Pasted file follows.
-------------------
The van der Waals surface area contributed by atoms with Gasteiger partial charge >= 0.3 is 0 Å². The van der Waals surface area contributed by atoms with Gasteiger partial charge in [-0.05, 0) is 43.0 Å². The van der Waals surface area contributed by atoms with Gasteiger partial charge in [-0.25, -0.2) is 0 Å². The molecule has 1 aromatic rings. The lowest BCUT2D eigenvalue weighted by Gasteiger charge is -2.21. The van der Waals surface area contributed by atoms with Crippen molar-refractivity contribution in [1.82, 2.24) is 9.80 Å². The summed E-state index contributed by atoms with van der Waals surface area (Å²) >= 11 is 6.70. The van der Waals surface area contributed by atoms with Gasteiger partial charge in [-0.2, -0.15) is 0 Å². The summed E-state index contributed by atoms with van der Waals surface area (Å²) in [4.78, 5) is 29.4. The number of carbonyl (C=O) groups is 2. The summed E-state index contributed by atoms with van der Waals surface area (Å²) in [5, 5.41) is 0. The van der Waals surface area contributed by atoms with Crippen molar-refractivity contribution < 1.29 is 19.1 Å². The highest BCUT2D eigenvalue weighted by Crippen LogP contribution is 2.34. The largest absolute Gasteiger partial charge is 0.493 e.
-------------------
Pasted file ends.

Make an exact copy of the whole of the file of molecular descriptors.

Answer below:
The van der Waals surface area contributed by atoms with Gasteiger partial charge >= 0.3 is 0 Å². The van der Waals surface area contributed by atoms with Gasteiger partial charge in [-0.05, 0) is 43.0 Å². The van der Waals surface area contributed by atoms with Gasteiger partial charge in [-0.25, -0.2) is 0 Å². The molecule has 1 aromatic rings. The lowest BCUT2D eigenvalue weighted by Gasteiger charge is -2.21. The van der Waals surface area contributed by atoms with Crippen molar-refractivity contribution in [1.82, 2.24) is 9.80 Å². The summed E-state index contributed by atoms with van der Waals surface area (Å²) >= 11 is 6.70. The van der Waals surface area contributed by atoms with Gasteiger partial charge in [-0.2, -0.15) is 0 Å². The summed E-state index contributed by atoms with van der Waals surface area (Å²) in [4.78, 5) is 29.4. The number of carbonyl (C=O) groups is 2. The summed E-state index contributed by atoms with van der Waals surface area (Å²) in [5, 5.41) is 0. The van der Waals surface area contributed by atoms with Crippen molar-refractivity contribution < 1.29 is 19.1 Å². The highest BCUT2D eigenvalue weighted by Crippen LogP contribution is 2.34. The largest absolute Gasteiger partial charge is 0.493 e.